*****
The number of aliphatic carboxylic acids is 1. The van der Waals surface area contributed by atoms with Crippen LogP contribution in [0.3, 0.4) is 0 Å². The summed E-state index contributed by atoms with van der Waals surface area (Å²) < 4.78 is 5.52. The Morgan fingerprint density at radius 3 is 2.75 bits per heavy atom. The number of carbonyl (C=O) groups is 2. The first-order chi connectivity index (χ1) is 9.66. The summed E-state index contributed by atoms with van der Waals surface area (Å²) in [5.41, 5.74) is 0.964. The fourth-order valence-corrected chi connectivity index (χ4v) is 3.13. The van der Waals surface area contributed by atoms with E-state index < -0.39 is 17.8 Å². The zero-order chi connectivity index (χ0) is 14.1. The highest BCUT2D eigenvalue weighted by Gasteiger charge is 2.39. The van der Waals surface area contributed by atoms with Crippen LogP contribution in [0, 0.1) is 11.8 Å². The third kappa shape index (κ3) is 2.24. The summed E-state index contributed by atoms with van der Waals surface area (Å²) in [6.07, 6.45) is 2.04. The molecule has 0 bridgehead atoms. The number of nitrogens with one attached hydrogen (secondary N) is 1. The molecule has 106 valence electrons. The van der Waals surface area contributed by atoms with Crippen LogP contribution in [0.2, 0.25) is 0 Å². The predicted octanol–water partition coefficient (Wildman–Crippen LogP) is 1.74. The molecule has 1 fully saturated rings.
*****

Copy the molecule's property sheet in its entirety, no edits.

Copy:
The number of aliphatic carboxylic acids is 1. The van der Waals surface area contributed by atoms with Crippen LogP contribution in [0.3, 0.4) is 0 Å². The summed E-state index contributed by atoms with van der Waals surface area (Å²) < 4.78 is 5.52. The Morgan fingerprint density at radius 3 is 2.75 bits per heavy atom. The number of carbonyl (C=O) groups is 2. The first-order chi connectivity index (χ1) is 9.66. The summed E-state index contributed by atoms with van der Waals surface area (Å²) in [5.41, 5.74) is 0.964. The fourth-order valence-corrected chi connectivity index (χ4v) is 3.13. The van der Waals surface area contributed by atoms with E-state index < -0.39 is 17.8 Å². The zero-order chi connectivity index (χ0) is 14.1. The highest BCUT2D eigenvalue weighted by Gasteiger charge is 2.39. The van der Waals surface area contributed by atoms with Crippen LogP contribution in [0, 0.1) is 11.8 Å². The third kappa shape index (κ3) is 2.24. The summed E-state index contributed by atoms with van der Waals surface area (Å²) in [6.07, 6.45) is 2.04. The molecule has 0 bridgehead atoms. The number of nitrogens with one attached hydrogen (secondary N) is 1. The molecule has 106 valence electrons. The van der Waals surface area contributed by atoms with Crippen LogP contribution in [0.2, 0.25) is 0 Å². The predicted octanol–water partition coefficient (Wildman–Crippen LogP) is 1.74. The molecule has 1 fully saturated rings.